The human heart is a mysterious thing. As Scripture says, “More tortuous than anything is the human heart, beyond remedy; who can understand it?” (Jer 17:9). A tangled mess of loves, the heart often drinks the poisons of false loves and self-destructive hates that suffocate life and preclude joy. Such a heart becomes a tangle of vipers so constricting and poisoning that the person no longer knows how to love or be loved.
François Mauriac’s Vipers’ Tangle is the story of such a heart. With biting vision and pathos, the first person narration uncovers the tortuous nature of the human heart. C.S. Lewis, describing the dynamic of the heart struggling with love, wrote:
To love at all is to be vulnerable. Love anything, and your heart will certainly be wrung and possibly broken. If you want to make sure of keeping it intact, you must give your heart to no one, not even to an animal. Wrap it carefully round with hobbies and little luxuries; avoid all entanglements; lock it up safe in the casket or coffin of your selfishness. But in that casket—safe, dark, motionless, airless—it will change. It will not be broken; it will become unbreakable, impenetrable, irredeemable. The alternative to tragedy, or at least to the risk of tragedy, is damnation. The only place outside of heaven where you can be perfectly safe from all the dangers and perturbations of love is hell. (C.S. Lewis, The Four Loves)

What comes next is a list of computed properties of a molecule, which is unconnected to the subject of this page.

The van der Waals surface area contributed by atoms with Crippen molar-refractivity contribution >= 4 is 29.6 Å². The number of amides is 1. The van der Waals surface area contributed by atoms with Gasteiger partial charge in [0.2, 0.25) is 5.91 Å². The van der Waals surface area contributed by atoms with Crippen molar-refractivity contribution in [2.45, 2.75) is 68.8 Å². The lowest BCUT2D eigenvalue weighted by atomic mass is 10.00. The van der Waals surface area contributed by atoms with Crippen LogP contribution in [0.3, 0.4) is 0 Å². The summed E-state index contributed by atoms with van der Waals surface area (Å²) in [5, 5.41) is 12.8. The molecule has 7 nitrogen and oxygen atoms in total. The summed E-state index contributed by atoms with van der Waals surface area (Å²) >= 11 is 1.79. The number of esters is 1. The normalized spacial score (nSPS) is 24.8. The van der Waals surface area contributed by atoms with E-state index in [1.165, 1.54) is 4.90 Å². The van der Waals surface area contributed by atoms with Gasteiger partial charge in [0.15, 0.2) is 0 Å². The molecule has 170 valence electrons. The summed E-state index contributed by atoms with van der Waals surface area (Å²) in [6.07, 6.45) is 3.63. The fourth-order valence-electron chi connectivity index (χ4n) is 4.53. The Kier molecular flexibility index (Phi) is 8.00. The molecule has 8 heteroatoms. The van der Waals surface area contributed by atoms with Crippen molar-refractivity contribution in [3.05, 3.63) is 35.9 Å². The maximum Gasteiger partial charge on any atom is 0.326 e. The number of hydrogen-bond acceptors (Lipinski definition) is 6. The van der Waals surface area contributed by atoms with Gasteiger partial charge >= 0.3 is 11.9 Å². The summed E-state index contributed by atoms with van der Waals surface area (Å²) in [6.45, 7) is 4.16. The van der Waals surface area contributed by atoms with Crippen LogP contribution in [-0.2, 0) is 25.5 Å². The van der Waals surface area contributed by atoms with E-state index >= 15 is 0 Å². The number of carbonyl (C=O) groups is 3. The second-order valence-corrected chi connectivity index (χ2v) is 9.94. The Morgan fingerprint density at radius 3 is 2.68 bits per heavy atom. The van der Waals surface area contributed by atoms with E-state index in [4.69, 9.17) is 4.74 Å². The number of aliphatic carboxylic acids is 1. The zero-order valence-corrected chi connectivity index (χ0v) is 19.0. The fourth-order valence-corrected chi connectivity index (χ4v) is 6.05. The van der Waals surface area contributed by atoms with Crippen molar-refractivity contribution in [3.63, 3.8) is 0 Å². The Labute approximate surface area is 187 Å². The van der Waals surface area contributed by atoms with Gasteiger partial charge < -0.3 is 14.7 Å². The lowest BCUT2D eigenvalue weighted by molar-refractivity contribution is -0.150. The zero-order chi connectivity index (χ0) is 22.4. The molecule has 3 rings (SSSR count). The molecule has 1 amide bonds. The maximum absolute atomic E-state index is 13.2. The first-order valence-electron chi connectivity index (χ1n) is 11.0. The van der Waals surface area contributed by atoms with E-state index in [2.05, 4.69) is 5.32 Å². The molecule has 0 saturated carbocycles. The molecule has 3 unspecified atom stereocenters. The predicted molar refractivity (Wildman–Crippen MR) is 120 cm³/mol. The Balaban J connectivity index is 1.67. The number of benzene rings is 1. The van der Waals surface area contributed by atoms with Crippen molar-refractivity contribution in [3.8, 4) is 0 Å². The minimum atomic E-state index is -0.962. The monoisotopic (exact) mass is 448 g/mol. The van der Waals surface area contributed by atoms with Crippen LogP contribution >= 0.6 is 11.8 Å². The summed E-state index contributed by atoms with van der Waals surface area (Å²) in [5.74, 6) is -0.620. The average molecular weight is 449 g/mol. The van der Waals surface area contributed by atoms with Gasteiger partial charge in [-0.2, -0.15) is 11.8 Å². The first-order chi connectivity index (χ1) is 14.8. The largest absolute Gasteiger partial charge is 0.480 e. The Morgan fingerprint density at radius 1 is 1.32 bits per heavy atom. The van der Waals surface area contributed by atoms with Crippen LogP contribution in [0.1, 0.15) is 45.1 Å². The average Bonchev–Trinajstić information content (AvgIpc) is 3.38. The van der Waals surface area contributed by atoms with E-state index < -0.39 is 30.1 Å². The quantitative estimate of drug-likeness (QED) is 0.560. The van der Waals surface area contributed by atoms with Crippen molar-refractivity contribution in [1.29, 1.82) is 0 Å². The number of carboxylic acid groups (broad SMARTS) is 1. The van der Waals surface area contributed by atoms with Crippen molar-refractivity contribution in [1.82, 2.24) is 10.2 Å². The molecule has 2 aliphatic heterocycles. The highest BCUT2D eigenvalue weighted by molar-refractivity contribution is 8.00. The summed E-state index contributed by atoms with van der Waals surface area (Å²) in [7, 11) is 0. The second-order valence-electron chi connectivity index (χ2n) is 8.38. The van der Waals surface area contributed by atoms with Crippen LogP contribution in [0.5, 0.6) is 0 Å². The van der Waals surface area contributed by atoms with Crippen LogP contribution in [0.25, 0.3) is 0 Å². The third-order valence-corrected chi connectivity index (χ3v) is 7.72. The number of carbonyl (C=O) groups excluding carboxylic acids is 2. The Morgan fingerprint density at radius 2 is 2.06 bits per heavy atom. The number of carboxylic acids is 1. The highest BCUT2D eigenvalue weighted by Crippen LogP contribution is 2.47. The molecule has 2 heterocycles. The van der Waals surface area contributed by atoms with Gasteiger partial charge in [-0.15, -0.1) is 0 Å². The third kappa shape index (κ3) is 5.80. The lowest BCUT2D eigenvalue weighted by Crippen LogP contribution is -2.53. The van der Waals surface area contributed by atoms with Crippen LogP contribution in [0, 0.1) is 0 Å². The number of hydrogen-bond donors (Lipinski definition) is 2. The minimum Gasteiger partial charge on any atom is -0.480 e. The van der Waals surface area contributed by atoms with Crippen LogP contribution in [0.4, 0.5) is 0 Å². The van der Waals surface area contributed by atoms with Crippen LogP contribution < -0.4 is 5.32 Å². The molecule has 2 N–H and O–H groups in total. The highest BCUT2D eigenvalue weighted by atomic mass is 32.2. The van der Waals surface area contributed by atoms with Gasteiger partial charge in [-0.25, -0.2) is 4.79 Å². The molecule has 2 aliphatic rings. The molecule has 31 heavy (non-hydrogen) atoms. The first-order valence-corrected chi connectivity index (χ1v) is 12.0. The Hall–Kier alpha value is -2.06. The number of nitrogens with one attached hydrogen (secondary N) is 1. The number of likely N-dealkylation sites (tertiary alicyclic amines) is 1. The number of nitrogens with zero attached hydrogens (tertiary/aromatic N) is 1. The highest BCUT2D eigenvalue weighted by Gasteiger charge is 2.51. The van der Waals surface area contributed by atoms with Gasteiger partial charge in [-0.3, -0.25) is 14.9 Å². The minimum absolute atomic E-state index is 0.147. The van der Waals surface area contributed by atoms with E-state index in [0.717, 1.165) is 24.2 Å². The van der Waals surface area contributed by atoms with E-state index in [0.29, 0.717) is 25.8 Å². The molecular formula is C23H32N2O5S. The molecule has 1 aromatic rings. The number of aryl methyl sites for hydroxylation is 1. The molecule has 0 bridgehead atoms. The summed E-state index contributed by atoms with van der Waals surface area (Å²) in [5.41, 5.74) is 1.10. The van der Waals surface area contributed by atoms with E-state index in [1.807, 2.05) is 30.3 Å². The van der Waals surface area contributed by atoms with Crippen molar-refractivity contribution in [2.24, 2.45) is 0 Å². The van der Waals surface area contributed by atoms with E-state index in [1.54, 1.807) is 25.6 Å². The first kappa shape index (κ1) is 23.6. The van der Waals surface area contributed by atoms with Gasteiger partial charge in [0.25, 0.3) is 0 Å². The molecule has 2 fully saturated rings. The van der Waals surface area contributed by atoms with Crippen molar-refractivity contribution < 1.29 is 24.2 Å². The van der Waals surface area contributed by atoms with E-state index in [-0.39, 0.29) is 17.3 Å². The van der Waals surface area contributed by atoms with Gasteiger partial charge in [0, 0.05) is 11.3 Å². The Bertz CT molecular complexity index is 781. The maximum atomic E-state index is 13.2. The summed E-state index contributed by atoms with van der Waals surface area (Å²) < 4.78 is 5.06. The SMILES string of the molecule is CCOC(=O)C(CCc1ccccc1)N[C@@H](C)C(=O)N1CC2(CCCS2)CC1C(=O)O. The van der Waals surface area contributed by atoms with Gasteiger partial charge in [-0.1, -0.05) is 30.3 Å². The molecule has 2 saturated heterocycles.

Mauriac portrays this life-long decaying of the human heart by the venom of lovelessness. Follow the narrator’s enthralling epistolary confession and observe the tortures of a heart deprived of the thing it was made for, the one remedy that could satisfy its longing. Through the tortured letters, we see the wounds and misunderstandings between the narrator, family, and friends which lead to his heart sealing itself off from loving and receiving love.
But read to the end and something else emerges: grace relentlessly at work, patiently chipping away at the stoniness of the human heart. Perhaps there is one who can understand, one who can provide the remedy, one who knows the tortures of the heart and one who can drain the vipers’ venom.
Mauriac’s masterful depiction of the human heart, rendered through the narrator’s confessions, stands as one of the most perceptive and engaging novels of the twentieth century. More importantly, Vipers’ Tangle is one of those books that forces you to look within, to see reflected within your own heart the struggle between sin’s vipers and God’s grace.
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